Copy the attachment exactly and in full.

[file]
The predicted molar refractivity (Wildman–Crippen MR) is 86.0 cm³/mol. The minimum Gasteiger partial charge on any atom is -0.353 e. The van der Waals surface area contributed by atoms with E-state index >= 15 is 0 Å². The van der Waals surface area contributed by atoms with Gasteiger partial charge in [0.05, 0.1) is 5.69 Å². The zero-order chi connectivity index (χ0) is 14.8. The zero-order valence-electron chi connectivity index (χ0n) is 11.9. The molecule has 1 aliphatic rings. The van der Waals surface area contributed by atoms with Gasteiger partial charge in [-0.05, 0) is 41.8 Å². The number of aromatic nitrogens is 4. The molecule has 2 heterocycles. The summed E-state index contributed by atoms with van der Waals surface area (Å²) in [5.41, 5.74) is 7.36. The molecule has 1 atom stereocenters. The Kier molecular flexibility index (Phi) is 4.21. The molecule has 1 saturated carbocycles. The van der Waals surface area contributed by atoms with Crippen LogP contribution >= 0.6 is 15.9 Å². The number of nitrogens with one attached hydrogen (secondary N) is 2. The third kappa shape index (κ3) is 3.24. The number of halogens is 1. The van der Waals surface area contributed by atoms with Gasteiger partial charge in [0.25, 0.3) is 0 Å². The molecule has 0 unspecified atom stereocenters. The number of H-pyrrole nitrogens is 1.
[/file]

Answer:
The predicted molar refractivity (Wildman–Crippen MR) is 86.0 cm³/mol. The minimum Gasteiger partial charge on any atom is -0.353 e. The van der Waals surface area contributed by atoms with E-state index >= 15 is 0 Å². The van der Waals surface area contributed by atoms with Gasteiger partial charge in [0.05, 0.1) is 5.69 Å². The zero-order chi connectivity index (χ0) is 14.8. The zero-order valence-electron chi connectivity index (χ0n) is 11.9. The molecule has 1 aliphatic rings. The van der Waals surface area contributed by atoms with Gasteiger partial charge in [-0.05, 0) is 41.8 Å². The number of aromatic nitrogens is 4. The molecule has 2 heterocycles. The summed E-state index contributed by atoms with van der Waals surface area (Å²) in [5.41, 5.74) is 7.36. The molecule has 1 atom stereocenters. The Kier molecular flexibility index (Phi) is 4.21. The molecule has 1 saturated carbocycles. The van der Waals surface area contributed by atoms with Crippen LogP contribution >= 0.6 is 15.9 Å². The number of nitrogens with one attached hydrogen (secondary N) is 2. The third kappa shape index (κ3) is 3.24. The number of halogens is 1. The van der Waals surface area contributed by atoms with Gasteiger partial charge in [0.25, 0.3) is 0 Å². The molecule has 0 unspecified atom stereocenters. The number of H-pyrrole nitrogens is 1.